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Human Factors: Klapp and Netick 1988
Klapp, Stuart T., and Netick, Allan. Multiple Resources for Processing and Storage in Short-Term Working Memory. Human Factors, 1988, 30(5), 617-632.PDF

This experiment compared two tasks, one involving determining what digit was missing in a list, and one determining which digit followed a probe digit in the list. The two tasks were paired with two vocalization conditions, one in which participants said the digits aloud as they saw them, and another where they said irrelevant syllables as the digits were presented. These two tasks were selected because, while they are similar in input and output, they require different working memory resources. The vocalization was included because it should interfere with the two tasks differently.

The design is a two-factor (task, vocalization) within-subjects design.

Baddeley 1966, Sternberg 1966, Schneider and Shiffrin 1977

Baddeley, A. D. (1986). Working memory. Oxford: Clarendon Press.

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Huey, E. B. (1908). The psychology and pedagogy of reading. New York: Macmillan.

Kantowitz, B. H., and Sorkin, R. D. (1983). Human factors: Understanding people-system relationships. New York: Wiley.

Klapp, S. T. (1986). Memory and processing limits in decision making (Tech. Report 85-60). Wright-Patterson Air Force Base, OH: Air Force Human Resources Laboratory.

Klapp, S. T. (1987). Short-term memory limits in human performance. In P. Hancock (Ed.), Human factors psychology (pp. 1-27). Amsterdam: North-Holland.

Klapp, S. T., Greim, D. M., and Marshburn, E. A. (1981). Buffer storage of programmed articulation and articulatory loop: two names ofr the same mechanism or two distinct components of short-term memory? In J. Long and A. Baddeley (Eds.), Attention and performance IX (pp. 459-472). Hillsdale, NJ: Erlbaum.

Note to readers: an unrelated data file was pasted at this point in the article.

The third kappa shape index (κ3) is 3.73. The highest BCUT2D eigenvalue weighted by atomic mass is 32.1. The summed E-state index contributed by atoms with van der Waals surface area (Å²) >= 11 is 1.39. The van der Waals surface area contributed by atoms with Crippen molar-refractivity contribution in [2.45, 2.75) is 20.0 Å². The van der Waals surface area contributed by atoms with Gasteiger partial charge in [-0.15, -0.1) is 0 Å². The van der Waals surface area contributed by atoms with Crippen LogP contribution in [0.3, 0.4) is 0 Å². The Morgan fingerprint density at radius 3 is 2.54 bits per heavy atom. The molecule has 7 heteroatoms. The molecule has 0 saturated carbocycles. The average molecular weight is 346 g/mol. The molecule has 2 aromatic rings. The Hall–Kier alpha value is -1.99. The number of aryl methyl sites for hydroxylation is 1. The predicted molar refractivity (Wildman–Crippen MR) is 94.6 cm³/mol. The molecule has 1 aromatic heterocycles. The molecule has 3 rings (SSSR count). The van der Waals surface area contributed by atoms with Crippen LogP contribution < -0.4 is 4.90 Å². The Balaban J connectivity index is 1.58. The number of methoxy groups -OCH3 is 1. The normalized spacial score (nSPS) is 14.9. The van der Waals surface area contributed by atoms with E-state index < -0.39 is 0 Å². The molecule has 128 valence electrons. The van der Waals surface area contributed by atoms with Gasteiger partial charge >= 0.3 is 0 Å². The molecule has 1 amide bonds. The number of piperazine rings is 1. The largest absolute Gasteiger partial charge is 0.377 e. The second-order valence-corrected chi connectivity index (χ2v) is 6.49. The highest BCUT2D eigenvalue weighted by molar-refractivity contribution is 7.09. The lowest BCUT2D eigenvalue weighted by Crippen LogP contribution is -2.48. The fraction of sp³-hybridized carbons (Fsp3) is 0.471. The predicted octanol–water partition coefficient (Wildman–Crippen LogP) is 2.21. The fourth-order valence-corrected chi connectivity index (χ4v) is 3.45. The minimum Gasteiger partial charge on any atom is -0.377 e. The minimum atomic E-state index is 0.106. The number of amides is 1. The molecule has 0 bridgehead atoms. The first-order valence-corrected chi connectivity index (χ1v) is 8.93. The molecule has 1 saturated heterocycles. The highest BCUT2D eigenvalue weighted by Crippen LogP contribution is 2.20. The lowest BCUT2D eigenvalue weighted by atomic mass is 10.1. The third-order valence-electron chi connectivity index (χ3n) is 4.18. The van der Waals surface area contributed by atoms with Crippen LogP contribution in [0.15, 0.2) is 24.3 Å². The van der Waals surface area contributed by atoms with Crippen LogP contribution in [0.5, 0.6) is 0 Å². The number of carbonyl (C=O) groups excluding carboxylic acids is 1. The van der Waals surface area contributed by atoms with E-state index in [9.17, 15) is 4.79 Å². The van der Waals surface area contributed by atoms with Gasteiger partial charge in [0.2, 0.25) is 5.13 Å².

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Wickens, C. D. Sandry, D. L, and Vidulich, M. (1985). Compatibility and resource competition between modalities of input, control processing, and output. Human Factors, 25, 227-248.

{Cited By}
A frequent assumption in cognitive psychology is that performance in decision making and planning is severely restricted by the limited capacity of short-term working memory . Many predictions of this theory have not been supported, possibly because working memory mey be composed of multiple resources rather than a single resource. The present experiments study two tasks, both involving memory for digits. Although these tasks can employ the same modality for input and for responding, they appear to differ in their demands for working memory resources. Specifically, the tasks appear to differ in resources requried for processing at input, and they also differ in resources in the sense of storage capacity. The results support a version of mulitple-resource theory applied to working memory in which resource composition depends on internal mediators even when stimulus and response modality are held constant.
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Brian MacWhinney